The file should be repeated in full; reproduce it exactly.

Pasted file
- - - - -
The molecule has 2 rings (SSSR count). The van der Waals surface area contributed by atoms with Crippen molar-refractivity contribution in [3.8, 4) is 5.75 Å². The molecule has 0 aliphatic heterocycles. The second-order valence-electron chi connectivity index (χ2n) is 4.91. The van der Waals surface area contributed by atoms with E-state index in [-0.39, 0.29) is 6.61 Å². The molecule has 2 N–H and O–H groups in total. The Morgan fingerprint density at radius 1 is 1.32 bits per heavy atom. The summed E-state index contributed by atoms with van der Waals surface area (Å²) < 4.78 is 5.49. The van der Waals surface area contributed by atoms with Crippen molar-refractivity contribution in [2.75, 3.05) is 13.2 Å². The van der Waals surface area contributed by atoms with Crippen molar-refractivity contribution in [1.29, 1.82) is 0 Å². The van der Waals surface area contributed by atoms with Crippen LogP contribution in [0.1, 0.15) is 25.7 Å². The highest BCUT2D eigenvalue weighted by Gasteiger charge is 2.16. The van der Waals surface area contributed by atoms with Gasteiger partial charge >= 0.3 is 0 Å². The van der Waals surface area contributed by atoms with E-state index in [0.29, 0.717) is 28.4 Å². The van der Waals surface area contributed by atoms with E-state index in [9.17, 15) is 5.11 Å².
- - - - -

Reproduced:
The molecule has 2 rings (SSSR count). The van der Waals surface area contributed by atoms with Crippen molar-refractivity contribution in [3.8, 4) is 5.75 Å². The molecule has 0 aliphatic heterocycles. The second-order valence-electron chi connectivity index (χ2n) is 4.91. The van der Waals surface area contributed by atoms with E-state index in [-0.39, 0.29) is 6.61 Å². The molecule has 2 N–H and O–H groups in total. The Morgan fingerprint density at radius 1 is 1.32 bits per heavy atom. The summed E-state index contributed by atoms with van der Waals surface area (Å²) < 4.78 is 5.49. The van der Waals surface area contributed by atoms with Crippen molar-refractivity contribution in [2.75, 3.05) is 13.2 Å². The van der Waals surface area contributed by atoms with Crippen molar-refractivity contribution in [1.29, 1.82) is 0 Å². The van der Waals surface area contributed by atoms with Crippen LogP contribution in [0.1, 0.15) is 25.7 Å². The highest BCUT2D eigenvalue weighted by Gasteiger charge is 2.16. The van der Waals surface area contributed by atoms with Gasteiger partial charge >= 0.3 is 0 Å². The van der Waals surface area contributed by atoms with E-state index in [0.29, 0.717) is 28.4 Å². The van der Waals surface area contributed by atoms with E-state index in [9.17, 15) is 5.11 Å².